Research shows a strong link between physical activity and brain health. It also helps you to feel better, increase your energy, sleep better, improve your strength and balance, and prevent falls. The latest data from Participaction suggest doing 150 minutes of moderate aerobic activity a week (in bouts of 10 minutes or more) and to do strength exercises two days a week. That said, any movement is better than none. Consider starting an extremely low-pressure home physical activity routine using ways that you enjoy moving your body. Every minute and every step counts. Listen to your body and do what feels good. Even better if you can make it social – go for regular walks with a friend or neighbour, connect with friends on zoom to exercise, or create a challenge and check in with each other for accountability. Moving your body can include traditional exercise like aerobics, dance, and weights (there are many free and fun videos online!) or things as simple as parking farther away than necessary and walking, or carrying your groceries.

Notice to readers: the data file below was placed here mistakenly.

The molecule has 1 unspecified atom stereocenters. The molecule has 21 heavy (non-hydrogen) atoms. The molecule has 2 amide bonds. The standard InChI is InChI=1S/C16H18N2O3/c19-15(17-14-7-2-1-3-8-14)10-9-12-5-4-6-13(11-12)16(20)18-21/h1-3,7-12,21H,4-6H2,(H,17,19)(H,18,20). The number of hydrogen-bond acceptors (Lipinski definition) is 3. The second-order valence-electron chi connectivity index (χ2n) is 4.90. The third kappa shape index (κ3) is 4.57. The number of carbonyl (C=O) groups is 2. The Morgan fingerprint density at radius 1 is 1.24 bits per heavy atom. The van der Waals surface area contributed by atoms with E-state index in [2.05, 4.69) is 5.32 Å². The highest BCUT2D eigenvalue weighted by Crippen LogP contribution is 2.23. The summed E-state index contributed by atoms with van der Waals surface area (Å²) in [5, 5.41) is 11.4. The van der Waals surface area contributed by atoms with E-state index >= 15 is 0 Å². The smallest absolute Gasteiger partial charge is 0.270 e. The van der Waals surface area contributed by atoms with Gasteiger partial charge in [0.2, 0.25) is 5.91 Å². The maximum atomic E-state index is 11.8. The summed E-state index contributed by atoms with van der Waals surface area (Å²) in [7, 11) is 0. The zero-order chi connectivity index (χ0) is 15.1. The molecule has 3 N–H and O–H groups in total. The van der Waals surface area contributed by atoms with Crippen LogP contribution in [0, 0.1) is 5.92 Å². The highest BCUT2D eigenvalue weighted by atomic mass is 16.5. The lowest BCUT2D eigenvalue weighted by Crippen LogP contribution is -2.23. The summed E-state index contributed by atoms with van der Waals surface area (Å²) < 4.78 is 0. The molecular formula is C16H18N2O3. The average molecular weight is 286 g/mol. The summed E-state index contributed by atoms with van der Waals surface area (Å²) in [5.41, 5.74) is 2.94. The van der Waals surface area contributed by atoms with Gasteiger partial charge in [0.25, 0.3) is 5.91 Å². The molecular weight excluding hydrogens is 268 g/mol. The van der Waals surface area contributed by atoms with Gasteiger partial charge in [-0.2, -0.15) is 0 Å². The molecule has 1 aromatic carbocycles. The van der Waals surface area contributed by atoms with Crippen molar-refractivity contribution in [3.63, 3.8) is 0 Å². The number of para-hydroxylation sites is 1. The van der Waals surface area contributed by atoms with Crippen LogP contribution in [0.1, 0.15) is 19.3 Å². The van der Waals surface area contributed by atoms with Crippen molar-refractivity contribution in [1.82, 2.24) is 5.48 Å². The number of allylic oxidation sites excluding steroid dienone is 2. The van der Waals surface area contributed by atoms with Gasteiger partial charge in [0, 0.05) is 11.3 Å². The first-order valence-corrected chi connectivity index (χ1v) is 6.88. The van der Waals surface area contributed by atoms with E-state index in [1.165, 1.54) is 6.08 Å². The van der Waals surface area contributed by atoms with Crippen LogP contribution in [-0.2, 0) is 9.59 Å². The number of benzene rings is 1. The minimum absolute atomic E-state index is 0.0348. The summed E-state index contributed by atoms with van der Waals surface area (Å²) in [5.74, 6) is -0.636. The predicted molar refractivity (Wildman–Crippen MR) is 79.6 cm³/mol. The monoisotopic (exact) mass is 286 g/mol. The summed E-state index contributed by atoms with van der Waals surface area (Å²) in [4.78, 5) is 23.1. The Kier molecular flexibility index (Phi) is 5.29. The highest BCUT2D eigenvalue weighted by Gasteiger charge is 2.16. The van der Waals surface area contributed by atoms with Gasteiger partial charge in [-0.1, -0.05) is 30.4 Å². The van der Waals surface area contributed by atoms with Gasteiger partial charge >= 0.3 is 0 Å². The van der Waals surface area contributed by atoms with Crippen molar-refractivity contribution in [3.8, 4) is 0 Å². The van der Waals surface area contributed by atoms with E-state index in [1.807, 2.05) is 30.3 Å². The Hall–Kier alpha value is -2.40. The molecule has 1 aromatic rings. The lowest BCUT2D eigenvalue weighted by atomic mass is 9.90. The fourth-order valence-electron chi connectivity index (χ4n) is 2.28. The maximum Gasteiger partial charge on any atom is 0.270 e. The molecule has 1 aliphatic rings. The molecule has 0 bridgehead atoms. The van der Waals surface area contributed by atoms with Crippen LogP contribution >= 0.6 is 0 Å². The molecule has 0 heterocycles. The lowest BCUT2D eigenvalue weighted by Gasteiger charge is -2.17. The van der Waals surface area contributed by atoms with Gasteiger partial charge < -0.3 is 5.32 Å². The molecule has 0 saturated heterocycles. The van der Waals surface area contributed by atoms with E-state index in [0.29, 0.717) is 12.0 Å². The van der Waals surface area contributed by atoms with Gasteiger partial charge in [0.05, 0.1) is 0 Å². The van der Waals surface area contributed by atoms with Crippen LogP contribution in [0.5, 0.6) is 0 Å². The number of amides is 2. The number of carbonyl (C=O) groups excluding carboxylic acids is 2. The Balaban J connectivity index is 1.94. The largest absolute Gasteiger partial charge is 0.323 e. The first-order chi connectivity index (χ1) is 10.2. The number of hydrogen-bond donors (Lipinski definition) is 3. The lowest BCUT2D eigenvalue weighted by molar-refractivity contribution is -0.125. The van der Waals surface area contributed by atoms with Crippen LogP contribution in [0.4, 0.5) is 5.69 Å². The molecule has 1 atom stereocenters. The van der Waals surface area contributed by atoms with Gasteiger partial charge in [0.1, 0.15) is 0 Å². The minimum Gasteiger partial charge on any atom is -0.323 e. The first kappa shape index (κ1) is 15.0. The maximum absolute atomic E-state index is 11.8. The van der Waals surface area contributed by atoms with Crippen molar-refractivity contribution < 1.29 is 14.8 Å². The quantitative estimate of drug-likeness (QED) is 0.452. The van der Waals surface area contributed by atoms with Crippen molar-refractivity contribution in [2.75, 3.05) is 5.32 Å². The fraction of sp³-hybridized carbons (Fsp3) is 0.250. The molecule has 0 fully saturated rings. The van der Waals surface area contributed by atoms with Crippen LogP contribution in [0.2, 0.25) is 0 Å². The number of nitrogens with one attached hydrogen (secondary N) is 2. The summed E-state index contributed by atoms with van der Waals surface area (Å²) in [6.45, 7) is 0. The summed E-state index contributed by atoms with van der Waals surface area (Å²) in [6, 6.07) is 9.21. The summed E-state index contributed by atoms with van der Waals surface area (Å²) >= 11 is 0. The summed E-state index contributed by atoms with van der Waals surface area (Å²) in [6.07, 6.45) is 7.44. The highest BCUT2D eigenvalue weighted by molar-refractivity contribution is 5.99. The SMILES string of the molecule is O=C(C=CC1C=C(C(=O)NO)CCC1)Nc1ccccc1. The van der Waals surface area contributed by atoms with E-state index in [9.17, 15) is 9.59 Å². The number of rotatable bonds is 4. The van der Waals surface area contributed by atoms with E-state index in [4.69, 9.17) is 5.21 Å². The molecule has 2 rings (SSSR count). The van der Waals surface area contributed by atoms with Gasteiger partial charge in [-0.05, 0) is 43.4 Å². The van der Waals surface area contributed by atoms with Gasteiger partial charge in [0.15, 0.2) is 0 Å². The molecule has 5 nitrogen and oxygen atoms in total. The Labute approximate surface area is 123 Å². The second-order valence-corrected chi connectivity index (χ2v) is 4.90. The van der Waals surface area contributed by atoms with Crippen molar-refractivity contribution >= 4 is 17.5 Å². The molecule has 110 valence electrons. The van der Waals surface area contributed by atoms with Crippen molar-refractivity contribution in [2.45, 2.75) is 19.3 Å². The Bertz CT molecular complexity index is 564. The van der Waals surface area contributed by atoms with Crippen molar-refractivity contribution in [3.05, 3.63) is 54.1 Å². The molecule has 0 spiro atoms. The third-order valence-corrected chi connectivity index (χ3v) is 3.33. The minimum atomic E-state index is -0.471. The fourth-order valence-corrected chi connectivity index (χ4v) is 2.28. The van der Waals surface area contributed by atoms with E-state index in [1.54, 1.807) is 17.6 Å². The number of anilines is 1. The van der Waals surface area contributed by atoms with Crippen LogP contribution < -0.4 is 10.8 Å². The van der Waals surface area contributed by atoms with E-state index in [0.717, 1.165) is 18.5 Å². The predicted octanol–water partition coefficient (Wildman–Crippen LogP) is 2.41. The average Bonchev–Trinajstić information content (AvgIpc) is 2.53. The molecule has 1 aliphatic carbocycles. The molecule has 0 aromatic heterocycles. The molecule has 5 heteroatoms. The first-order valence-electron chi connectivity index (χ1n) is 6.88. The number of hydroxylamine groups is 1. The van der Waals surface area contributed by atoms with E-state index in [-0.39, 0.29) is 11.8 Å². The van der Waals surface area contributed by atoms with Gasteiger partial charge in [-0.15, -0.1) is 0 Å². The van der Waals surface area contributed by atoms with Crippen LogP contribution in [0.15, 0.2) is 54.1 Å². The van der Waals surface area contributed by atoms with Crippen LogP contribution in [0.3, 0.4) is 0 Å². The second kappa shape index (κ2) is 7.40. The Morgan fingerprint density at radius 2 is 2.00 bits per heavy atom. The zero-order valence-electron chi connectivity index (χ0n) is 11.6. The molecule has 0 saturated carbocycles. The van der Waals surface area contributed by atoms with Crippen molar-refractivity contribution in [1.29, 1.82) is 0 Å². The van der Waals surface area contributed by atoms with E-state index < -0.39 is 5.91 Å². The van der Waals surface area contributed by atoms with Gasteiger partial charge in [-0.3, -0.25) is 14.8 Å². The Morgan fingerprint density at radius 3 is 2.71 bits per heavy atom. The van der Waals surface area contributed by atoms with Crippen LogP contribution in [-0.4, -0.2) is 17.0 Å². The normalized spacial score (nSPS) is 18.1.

Cognitive Stimulation (LEARN)
Just as your body needs physical activity, your brain needs cognitive activity. Stimulate your mind with cognitively challenging activities. This could include reading, taking an online course and learning something new (a new topic, an instrument, a language, etc), taking a different route when driving, doing things with your non-dominant hand, memorizing phone numbers, and doing crosswords, sudoko, trivia or any other brain game.
Creative Expression (CREATE)